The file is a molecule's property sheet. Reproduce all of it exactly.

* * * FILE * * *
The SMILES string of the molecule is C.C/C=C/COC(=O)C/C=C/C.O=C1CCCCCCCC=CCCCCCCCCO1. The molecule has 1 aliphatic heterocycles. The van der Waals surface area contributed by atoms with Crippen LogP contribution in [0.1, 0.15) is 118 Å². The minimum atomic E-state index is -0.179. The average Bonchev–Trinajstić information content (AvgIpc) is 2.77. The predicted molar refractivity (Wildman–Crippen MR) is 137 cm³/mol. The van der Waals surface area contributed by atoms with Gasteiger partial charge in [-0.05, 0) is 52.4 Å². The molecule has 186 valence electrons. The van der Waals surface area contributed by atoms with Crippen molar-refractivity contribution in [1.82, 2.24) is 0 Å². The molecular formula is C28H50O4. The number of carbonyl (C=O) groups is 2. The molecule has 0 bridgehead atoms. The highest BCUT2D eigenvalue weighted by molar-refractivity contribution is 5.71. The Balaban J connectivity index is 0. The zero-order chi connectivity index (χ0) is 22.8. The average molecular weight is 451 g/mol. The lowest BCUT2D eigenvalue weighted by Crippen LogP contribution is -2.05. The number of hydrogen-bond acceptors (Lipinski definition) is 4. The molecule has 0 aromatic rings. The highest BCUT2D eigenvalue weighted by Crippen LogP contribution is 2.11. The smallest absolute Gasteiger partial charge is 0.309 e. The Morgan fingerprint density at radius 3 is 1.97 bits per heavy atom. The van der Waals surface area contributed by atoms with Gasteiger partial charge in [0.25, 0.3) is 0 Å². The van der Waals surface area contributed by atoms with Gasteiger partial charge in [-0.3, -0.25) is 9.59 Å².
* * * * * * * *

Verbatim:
The SMILES string of the molecule is C.C/C=C/COC(=O)C/C=C/C.O=C1CCCCCCCC=CCCCCCCCCO1. The molecule has 1 aliphatic heterocycles. The van der Waals surface area contributed by atoms with Crippen LogP contribution in [0.1, 0.15) is 118 Å². The minimum atomic E-state index is -0.179. The average Bonchev–Trinajstić information content (AvgIpc) is 2.77. The predicted molar refractivity (Wildman–Crippen MR) is 137 cm³/mol. The van der Waals surface area contributed by atoms with Gasteiger partial charge in [-0.05, 0) is 52.4 Å². The molecule has 186 valence electrons. The van der Waals surface area contributed by atoms with Crippen molar-refractivity contribution in [1.82, 2.24) is 0 Å². The molecular formula is C28H50O4. The number of carbonyl (C=O) groups is 2. The molecule has 0 bridgehead atoms. The highest BCUT2D eigenvalue weighted by molar-refractivity contribution is 5.71. The Balaban J connectivity index is 0. The zero-order chi connectivity index (χ0) is 22.8. The average molecular weight is 451 g/mol. The lowest BCUT2D eigenvalue weighted by Crippen LogP contribution is -2.05. The number of hydrogen-bond acceptors (Lipinski definition) is 4. The molecule has 0 aromatic rings. The highest BCUT2D eigenvalue weighted by Crippen LogP contribution is 2.11. The smallest absolute Gasteiger partial charge is 0.309 e. The Morgan fingerprint density at radius 3 is 1.97 bits per heavy atom. The van der Waals surface area contributed by atoms with Gasteiger partial charge in [0.25, 0.3) is 0 Å². The van der Waals surface area contributed by atoms with Gasteiger partial charge in [-0.3, -0.25) is 9.59 Å².